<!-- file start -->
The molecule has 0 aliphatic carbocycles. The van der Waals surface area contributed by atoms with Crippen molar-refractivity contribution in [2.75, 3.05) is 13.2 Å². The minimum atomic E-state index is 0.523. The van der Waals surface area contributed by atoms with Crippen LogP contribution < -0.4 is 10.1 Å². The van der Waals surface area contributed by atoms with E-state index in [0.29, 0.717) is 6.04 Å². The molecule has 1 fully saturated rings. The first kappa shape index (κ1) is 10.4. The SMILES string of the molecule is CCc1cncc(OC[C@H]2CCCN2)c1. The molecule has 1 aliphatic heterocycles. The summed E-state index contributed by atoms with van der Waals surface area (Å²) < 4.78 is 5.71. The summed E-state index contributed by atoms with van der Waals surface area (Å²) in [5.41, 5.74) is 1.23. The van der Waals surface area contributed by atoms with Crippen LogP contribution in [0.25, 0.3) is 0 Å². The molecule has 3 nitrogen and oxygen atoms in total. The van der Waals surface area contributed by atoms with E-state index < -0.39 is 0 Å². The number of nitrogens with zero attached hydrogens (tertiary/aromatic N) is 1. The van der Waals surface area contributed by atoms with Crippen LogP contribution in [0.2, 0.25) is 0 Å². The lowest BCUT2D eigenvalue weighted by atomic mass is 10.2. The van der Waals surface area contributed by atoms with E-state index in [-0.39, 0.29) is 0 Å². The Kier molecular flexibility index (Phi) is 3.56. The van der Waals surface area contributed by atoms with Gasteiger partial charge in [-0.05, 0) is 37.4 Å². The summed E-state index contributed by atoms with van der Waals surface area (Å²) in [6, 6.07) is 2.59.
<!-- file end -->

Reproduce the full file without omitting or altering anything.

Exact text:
The molecule has 0 aliphatic carbocycles. The van der Waals surface area contributed by atoms with Crippen molar-refractivity contribution in [2.75, 3.05) is 13.2 Å². The minimum atomic E-state index is 0.523. The van der Waals surface area contributed by atoms with Crippen LogP contribution < -0.4 is 10.1 Å². The van der Waals surface area contributed by atoms with E-state index in [0.29, 0.717) is 6.04 Å². The molecule has 1 fully saturated rings. The first kappa shape index (κ1) is 10.4. The SMILES string of the molecule is CCc1cncc(OC[C@H]2CCCN2)c1. The molecule has 1 aliphatic heterocycles. The summed E-state index contributed by atoms with van der Waals surface area (Å²) < 4.78 is 5.71. The summed E-state index contributed by atoms with van der Waals surface area (Å²) in [5.41, 5.74) is 1.23. The van der Waals surface area contributed by atoms with Crippen LogP contribution in [0.25, 0.3) is 0 Å². The molecule has 3 nitrogen and oxygen atoms in total. The van der Waals surface area contributed by atoms with E-state index < -0.39 is 0 Å². The number of nitrogens with zero attached hydrogens (tertiary/aromatic N) is 1. The van der Waals surface area contributed by atoms with Crippen LogP contribution in [0.2, 0.25) is 0 Å². The lowest BCUT2D eigenvalue weighted by atomic mass is 10.2. The van der Waals surface area contributed by atoms with E-state index in [-0.39, 0.29) is 0 Å². The Kier molecular flexibility index (Phi) is 3.56. The van der Waals surface area contributed by atoms with Gasteiger partial charge in [-0.05, 0) is 37.4 Å². The summed E-state index contributed by atoms with van der Waals surface area (Å²) in [6, 6.07) is 2.59.